For the day of the Lord is near upon all the nations.
Any reader of the bible, Old Testament or New, casual reader or diligent, will have read that expression. It is rendered frequently. For example Ezekiel 30:3 states the Day is near, so does Joel 1:15, Joel 2:1, Zephaniah 1:14, and so on. Were all the prophets wrong? It has been two thousand years! What can we make of this?
S. Lewis Johnson explains.
Now, he [Obadiah] says the day of the Lord draws near on all the nations. Well, of course, that would lead us to ask the question, "Well, now what a minute, the day of the Lord has not come yet. It's been hundreds of years since the prophet Obadiah prophesied and not only has it been hundreds of years but we don't have anything in the immediate future to indicate that the day of the Lord is nigh at hand. The catching up of the church has not even taken place yet, so how can he write near? Was he wrong? Did the prophet speak not unto inspiration when he said the day of the Lord is near? What do we mean when we say near in the sense of the prophetic word?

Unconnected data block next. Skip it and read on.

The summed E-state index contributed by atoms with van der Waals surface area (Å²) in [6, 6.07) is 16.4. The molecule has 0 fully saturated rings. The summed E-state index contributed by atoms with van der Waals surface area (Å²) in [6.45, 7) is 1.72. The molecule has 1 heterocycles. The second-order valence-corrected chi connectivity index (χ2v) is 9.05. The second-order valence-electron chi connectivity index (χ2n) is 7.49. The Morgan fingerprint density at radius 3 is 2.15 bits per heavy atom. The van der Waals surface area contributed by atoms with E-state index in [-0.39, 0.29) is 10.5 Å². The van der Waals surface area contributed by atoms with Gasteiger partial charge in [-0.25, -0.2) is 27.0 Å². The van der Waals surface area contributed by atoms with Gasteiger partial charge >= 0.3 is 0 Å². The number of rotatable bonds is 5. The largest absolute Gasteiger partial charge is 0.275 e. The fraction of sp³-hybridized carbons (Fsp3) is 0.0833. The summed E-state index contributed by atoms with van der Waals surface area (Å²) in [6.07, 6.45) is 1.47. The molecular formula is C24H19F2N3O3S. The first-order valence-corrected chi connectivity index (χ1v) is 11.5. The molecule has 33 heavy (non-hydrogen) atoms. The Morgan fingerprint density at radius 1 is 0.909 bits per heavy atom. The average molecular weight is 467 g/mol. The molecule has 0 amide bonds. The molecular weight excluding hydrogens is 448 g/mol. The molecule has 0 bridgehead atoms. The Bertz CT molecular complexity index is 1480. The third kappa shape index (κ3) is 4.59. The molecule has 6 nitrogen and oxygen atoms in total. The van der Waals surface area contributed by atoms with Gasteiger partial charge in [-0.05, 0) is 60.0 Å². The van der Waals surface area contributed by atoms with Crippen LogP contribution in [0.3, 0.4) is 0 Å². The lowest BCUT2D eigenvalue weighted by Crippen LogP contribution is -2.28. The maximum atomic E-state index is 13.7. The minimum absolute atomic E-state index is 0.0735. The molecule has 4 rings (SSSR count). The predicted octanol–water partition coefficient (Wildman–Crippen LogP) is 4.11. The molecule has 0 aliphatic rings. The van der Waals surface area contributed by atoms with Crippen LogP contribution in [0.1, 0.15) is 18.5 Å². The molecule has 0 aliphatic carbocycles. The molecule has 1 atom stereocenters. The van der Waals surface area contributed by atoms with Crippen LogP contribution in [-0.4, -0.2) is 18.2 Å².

Well, probably we mean something like imminent; that is, it may come at any moment. We don't mean it must come at any moment. That's evident from the Biblical teaching in the Old Testament as we see here and also in the New Testament. So the term really means something like it is imminent, it may come. Now, it so happens we know that the day of the Lord has not come and it's been a long time.
One of the students of the Book of Obadiah, a very good student has said, "Now, when we say that a prophetic event is imminent just what do we mean?" The following illustration is helpful. With a little care one may balance a heavy book on the edge of a table. There the book remains poised. Let the room remain absolutely quiet and the book may stay there indefinitely yet at any moment a slight jar may cause it to fall.
No one can predict the precise instance of its drop, for its fall is imminent. So it is with the next event in the prophetic schedule. He says, "The rapture may come in our day or it may linger far beyond our time. Not itself, the day of the Lord, it is the vestibule of that day."